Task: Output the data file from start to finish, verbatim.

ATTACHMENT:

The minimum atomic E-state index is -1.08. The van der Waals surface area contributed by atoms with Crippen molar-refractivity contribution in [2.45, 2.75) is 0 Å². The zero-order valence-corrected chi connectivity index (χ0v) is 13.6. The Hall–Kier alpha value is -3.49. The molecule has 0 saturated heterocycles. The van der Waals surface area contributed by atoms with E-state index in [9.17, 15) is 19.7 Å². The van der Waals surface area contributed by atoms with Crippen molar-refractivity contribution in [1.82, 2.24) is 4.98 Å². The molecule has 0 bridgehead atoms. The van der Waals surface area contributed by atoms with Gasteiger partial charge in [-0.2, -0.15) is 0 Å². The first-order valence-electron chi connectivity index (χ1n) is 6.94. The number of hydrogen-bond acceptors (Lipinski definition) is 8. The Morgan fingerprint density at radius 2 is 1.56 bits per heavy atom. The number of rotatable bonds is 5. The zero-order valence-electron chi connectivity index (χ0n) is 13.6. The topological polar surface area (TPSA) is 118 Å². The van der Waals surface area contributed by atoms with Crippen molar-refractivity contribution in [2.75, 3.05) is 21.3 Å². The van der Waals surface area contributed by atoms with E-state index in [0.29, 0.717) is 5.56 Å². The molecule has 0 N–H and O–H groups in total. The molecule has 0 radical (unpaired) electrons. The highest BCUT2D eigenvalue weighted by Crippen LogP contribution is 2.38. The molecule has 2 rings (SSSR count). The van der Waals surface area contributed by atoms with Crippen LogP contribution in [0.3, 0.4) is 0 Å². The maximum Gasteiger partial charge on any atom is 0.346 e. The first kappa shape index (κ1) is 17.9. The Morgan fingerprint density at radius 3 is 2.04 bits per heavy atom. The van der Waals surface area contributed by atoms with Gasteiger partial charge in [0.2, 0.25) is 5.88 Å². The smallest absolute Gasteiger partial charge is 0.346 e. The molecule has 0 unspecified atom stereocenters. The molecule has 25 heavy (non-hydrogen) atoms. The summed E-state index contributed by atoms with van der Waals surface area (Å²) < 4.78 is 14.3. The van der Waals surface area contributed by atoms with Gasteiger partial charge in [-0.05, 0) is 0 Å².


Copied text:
The minimum atomic E-state index is -1.08. The van der Waals surface area contributed by atoms with Crippen molar-refractivity contribution in [2.45, 2.75) is 0 Å². The zero-order valence-corrected chi connectivity index (χ0v) is 13.6. The Hall–Kier alpha value is -3.49. The molecule has 0 saturated heterocycles. The van der Waals surface area contributed by atoms with E-state index in [9.17, 15) is 19.7 Å². The van der Waals surface area contributed by atoms with Crippen molar-refractivity contribution in [1.82, 2.24) is 4.98 Å². The molecule has 0 bridgehead atoms. The van der Waals surface area contributed by atoms with Gasteiger partial charge in [-0.2, -0.15) is 0 Å². The first-order valence-electron chi connectivity index (χ1n) is 6.94. The number of hydrogen-bond acceptors (Lipinski definition) is 8. The Morgan fingerprint density at radius 2 is 1.56 bits per heavy atom. The number of rotatable bonds is 5. The zero-order valence-electron chi connectivity index (χ0n) is 13.6. The topological polar surface area (TPSA) is 118 Å². The van der Waals surface area contributed by atoms with Crippen molar-refractivity contribution in [2.75, 3.05) is 21.3 Å². The van der Waals surface area contributed by atoms with E-state index in [0.29, 0.717) is 5.56 Å². The molecule has 0 N–H and O–H groups in total. The molecule has 0 radical (unpaired) electrons. The highest BCUT2D eigenvalue weighted by Crippen LogP contribution is 2.38. The molecule has 2 rings (SSSR count). The van der Waals surface area contributed by atoms with Crippen LogP contribution in [0.3, 0.4) is 0 Å². The maximum Gasteiger partial charge on any atom is 0.346 e. The first kappa shape index (κ1) is 17.9. The Morgan fingerprint density at radius 3 is 2.04 bits per heavy atom. The van der Waals surface area contributed by atoms with Gasteiger partial charge in [0.2, 0.25) is 5.88 Å². The smallest absolute Gasteiger partial charge is 0.346 e. The molecule has 0 unspecified atom stereocenters. The molecule has 25 heavy (non-hydrogen) atoms. The summed E-state index contributed by atoms with van der Waals surface area (Å²) < 4.78 is 14.3. The van der Waals surface area contributed by atoms with Gasteiger partial charge in [-0.05, 0) is 0 Å².